#IMadeTheChoice: 4 Black Women Share Their Abortion Stories

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Name: Ella

Age: 34

“It was like deciding to take the red or blue pill, forever changing the trajectory of my life.”

Three weeks after my 18th birthday I found out I was pregnant. I had just ended my tumultuous relationship with my high school boyfriend and [was] scared out of my mind. I was a graduating senior and prior to my pregnancy, the biggest concern in my life was determining which college I would attend. The only thing I knew for sure was that I wanted to keep my baby. This was a shocking realization because I’d previously thought that if I got pregnant I’d immediately get an abortion and wouldn’t consider another option. Many years later, and I still don’t fully understand the complete shift in my teen pregnancy plan of action.

Of course I was concerned about the unknown and uncertainty of being a teen mom. How would I afford being a parent? My parents had always threatened to kick us out. How do I even tell my parents? What about college? What kind of life would I provide for my child? The father wanted me to abort and coerced me to sign a document terminating his parental rights if I didn’t have an abortion.

After a week I finally told my mother. She was angry and confirmed all my fears of failing my own life and my child’s. I was the only one who wanted me to be a mother and I knew I couldn’t be a good parent without proper support. So, I decided to have an abortion.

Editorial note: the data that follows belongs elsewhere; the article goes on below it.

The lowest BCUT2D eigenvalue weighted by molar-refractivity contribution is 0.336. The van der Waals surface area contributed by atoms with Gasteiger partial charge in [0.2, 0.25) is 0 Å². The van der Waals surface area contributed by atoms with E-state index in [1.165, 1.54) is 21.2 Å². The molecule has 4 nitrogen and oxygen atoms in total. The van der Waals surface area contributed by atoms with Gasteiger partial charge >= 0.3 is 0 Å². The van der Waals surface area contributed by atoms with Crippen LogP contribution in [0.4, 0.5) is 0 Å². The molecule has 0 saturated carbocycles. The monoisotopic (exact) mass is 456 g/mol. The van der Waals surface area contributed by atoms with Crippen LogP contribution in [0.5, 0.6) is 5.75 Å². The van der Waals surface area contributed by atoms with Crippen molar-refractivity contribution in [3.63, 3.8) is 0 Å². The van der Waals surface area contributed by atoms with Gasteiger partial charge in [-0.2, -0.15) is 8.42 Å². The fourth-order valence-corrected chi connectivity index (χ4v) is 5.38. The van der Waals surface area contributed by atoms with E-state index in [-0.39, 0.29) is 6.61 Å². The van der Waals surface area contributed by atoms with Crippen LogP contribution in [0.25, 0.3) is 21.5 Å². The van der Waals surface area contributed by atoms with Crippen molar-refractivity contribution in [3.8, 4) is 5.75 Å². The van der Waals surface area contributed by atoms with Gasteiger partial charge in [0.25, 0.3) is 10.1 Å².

My mom made up an excuse to my father about our whereabouts and first thing in the morning one MLK day we drove out-of-town to a clinic. There were many women there. All ages. All races and ethnicities. My mother controlled the situation. There were two options—a pill or D&C. I wanted to choose the pill but my mother chose the D&C because of fear that the bleeding after the pill would make my dad suspicious paired with her concern that it may not fully work. I remember The Matrix was playing in the background. At one point a nurse gave me a pill after informing me that after I take the pill I can’t change my mind. It would be the first part before the D&C. It was like deciding to take the red or blue pill, forever changing the trajectory of my life.

Finally, I had to have an ultrasound before the procedure. That was just the beginning of the tears. The procedure was so painful—I’d never even had a Pap smear prior—and they called my mom to help me calm down. She was pissed that I wasn’t “taking it as well as the other girls” and I just prayed that it would be over soon. During the procedure the nurses said at least the pain will remind me not to put myself in that position again and to get on birth control immediately. After I cried all the tears I had, I remember being numb for months. A handful of people knew, which then turned into many over the years. I never drank in high school but in college I used alcohol to numb the pain. I used to get extremely depressed during what I picked out as my child’s “birthday.” My child would turn 16-years-old this year.

I started therapy a few years ago and it helped me to deal with the pain and guilt and to forgive myself. I also realized that having an abortion was the best decision I could have made for my life and for a possible child’s life.

Having an unwanted pregnancy was one of the most emotionally taxing experiences of my life. It is reprehensible that laws are passed to making it an even more grueling experience. For many women, not all, this is not an easy experience and it is one that will stay with them throughout their lives. Women who choose abortion are in need of support and never punishment.

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